This information will be published as soon as possible by the authority.

  • The manufacturer must directly communicate the information to the holder of the SPC
  • If this information is modified, the holder must inform the competent authority and the holder of the SPC

The information provided will be used by the holder of the SPC to verify compliance with the requirements of the Regulation and, where appropriate, to initiate legal action in the event of non-compliance.

A logo will have to be affixed onto the packaging of the product or medicinal product manufactured for export.

Gradual entry into force of the exceptions: the new provisions do not apply to SPCs which took effect before 1 July 2019.

SPCs that took effect before the entry into force of the Regulation are not affected by these exceptions.

In addition, a transitional period of 3 years is planned for SPCs already deposited but that have not yet taken effect on 1 July 2019. The new provisions will apply from 2 July 2020.

The amended regulation applies to all SPCs filed from 1 July 2019 (entry into force of the scheme).

An evaluation of the impact of these provisions is planned for 5 years’ time, then every 5 years thereafter.

The new Article 21a inserted in the SPC Regulation stipulates that the Commission shall carry out an evaluation of the impact of the exception of making for the purposes of storing or export , on access to medicines and public health expenditure after the expiry of the corresponding certificate.

In particular, the evaluation will focus on whether the 6 month period preceding the expiry date to authorise the storage with a view to a bringing to market in the Member States is sufficient for achieving the objectives set, in particular the market entry from the 1st day after certificate lapses taking into account the impacts on public health.

As part of the evaluation, the Commission will have to ascertain whether the generic and biosimilar manufacturing that took place previously outside the Union is transferred to the territory of the Union. It will also have to study the impact of the exception on the research and production of innovative medicines in the EU by SPC holders and consider the balance between the different interests at stakes.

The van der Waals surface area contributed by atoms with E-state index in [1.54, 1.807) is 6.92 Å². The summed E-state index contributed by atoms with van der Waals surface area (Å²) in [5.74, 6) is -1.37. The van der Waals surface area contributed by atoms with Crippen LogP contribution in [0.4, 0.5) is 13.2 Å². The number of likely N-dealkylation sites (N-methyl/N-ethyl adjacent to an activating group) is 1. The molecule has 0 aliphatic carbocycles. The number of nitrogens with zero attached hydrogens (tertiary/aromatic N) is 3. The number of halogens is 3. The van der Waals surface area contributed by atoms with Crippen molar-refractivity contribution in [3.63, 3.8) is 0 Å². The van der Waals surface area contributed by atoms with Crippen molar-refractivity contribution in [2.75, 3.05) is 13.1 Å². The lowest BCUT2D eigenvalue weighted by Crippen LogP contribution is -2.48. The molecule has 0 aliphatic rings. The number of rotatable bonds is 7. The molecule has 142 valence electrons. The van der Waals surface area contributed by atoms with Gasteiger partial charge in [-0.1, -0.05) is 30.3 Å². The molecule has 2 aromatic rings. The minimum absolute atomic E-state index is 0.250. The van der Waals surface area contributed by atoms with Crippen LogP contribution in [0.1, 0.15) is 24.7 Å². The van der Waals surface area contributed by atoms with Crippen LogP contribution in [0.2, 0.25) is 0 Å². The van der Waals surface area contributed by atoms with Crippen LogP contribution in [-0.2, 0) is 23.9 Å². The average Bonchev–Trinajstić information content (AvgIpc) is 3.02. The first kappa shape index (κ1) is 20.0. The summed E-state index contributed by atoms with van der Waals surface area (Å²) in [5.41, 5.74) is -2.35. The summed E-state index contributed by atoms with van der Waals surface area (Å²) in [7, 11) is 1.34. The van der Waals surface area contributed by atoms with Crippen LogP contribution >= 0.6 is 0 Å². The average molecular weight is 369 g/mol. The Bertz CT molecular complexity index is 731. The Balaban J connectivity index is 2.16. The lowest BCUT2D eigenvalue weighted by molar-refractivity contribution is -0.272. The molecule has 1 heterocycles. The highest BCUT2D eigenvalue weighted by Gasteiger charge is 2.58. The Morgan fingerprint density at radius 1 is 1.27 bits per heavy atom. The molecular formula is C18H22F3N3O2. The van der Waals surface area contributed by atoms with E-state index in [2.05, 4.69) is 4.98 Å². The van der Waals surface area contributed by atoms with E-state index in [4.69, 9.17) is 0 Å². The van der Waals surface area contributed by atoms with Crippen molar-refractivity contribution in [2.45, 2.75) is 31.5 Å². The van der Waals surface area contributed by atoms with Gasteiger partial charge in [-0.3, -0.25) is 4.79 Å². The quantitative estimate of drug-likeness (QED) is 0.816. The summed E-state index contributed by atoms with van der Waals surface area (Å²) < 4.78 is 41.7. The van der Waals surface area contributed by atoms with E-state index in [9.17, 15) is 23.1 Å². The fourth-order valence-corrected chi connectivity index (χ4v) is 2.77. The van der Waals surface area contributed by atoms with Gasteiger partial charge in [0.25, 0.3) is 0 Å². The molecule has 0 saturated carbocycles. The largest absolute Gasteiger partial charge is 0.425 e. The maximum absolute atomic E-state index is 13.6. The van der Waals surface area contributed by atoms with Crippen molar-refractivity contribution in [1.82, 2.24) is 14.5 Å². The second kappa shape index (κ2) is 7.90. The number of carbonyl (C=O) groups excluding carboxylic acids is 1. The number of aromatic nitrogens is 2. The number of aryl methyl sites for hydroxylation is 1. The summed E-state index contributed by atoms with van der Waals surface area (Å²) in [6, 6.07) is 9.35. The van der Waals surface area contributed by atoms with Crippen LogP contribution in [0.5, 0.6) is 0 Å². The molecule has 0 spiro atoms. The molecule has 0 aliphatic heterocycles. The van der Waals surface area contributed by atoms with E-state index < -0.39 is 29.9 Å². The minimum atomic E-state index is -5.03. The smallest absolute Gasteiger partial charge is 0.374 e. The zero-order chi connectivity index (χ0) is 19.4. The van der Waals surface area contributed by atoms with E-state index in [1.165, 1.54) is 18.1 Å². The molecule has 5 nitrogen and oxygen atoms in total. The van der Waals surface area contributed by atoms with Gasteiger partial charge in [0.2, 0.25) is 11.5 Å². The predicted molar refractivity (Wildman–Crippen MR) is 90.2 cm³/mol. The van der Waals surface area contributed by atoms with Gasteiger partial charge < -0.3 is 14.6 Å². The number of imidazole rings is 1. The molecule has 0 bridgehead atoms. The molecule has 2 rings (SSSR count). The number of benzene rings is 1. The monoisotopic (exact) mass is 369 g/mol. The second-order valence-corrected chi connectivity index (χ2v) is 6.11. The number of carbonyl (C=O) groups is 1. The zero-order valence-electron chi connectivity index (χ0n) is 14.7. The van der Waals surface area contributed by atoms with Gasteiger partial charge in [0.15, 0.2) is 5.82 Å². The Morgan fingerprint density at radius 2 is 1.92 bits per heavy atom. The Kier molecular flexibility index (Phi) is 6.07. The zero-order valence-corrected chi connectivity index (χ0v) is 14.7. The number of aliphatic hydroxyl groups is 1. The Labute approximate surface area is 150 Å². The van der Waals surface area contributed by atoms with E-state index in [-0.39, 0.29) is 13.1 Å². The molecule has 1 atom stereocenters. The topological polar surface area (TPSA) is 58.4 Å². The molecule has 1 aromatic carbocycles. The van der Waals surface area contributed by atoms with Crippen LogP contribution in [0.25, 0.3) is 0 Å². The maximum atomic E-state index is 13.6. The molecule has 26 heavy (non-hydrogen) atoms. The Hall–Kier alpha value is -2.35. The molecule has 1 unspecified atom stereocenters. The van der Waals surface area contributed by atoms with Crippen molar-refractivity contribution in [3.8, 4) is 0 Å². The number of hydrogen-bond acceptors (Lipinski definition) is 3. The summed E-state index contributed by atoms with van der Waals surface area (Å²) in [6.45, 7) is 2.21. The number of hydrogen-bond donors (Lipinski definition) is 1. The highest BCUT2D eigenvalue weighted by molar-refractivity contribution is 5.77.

The proposed amendment to the regulation was supported by the “Medicine for Europe” association, which groups together manufacturers of generics and was subject to negotiations that sought a compromise between the interests of the various stakeholders. This therefore removes the risk of the SPC and the duration of its protection being called into question and the safeguards (notifications, logo affixing) should reassure rights holders. Nevertheless, the introduction of the exception for storage purposes, which was not included in the draft regulation published in May 2018, gives rise to strong reservations by associations such as LEEM in France or EFPIA (European Federation of Pharmaceutical Industries and Associations). On the other hand, GEMME (French manufacturers of generic and biosimilar medicines) welcomed the announcement of the vote for the regulation by the European Parliament.

There is no doubt that the parties whose interests – sometimes contradictory – are at stake, will be mindful of the consequences of these measures and to their assessment by the Commission, which may lead to some of the exceptions or deadlines being called into question.

Written by Myriam Allab of the LLR agency